Culling badgers backfires

There’s been a lot of news and discussion recently in the UK on animal diseases such as mad cow, foot and mouth, and bluetongue. Here’s another one to worry about: bovine tuberculosis. A paper just out in the Journal of Applied Biology explores the interaction between agricultural and wild biodiversity in the context of the spread of this disease in the UK1.

Bovine tuberculosis can be spread by badgers, which have therefore been routinely culled for some years in many areas. But it turns out that badgers are in fact more mobile and adventurous in areas where their numbers have been thinned out. Which means they are most effective in spreading tuberculosis to cattle in exactly those areas where measures have been taken which were supposed to control the disease. The law of unintended consequences in action, I suppose.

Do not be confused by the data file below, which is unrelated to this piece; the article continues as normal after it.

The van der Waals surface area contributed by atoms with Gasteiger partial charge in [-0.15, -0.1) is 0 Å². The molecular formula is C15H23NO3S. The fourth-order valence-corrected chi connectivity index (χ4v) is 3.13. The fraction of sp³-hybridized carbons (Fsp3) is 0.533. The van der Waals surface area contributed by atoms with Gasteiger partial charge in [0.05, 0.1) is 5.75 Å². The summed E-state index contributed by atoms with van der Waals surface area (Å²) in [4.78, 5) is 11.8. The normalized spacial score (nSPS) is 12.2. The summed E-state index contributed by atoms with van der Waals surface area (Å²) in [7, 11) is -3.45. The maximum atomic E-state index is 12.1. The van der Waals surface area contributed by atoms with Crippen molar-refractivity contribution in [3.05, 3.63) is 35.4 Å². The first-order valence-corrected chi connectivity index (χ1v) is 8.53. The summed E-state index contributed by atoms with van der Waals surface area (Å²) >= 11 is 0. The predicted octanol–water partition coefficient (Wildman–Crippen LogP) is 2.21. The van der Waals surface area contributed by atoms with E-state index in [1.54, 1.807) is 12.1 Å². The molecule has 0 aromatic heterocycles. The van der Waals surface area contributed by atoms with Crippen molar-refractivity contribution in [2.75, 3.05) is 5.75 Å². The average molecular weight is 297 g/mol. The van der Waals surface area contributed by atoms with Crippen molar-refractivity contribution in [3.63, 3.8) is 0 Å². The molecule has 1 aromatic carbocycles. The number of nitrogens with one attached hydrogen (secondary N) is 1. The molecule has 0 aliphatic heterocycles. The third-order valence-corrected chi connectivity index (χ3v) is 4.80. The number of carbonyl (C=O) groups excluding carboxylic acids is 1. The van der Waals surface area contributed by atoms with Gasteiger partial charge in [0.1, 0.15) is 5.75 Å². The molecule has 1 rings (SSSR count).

Meanwhile, a big cull of feral pigs is on in Australia.2 Is this going to have some unintended consequences too?

  1. H.E. Jenkins et al. (2007) Effects of culling on spatial associations of Mycobacterium bovis infections in badgers and cattle. Journal of Applied Ecology 44 (5), 897–908. doi:10.1111/j.1365-2664.2007.01372.x []
  2. Our occasional contributor Michael Kubisch wrote an interesting post on feral animals a few months back. []

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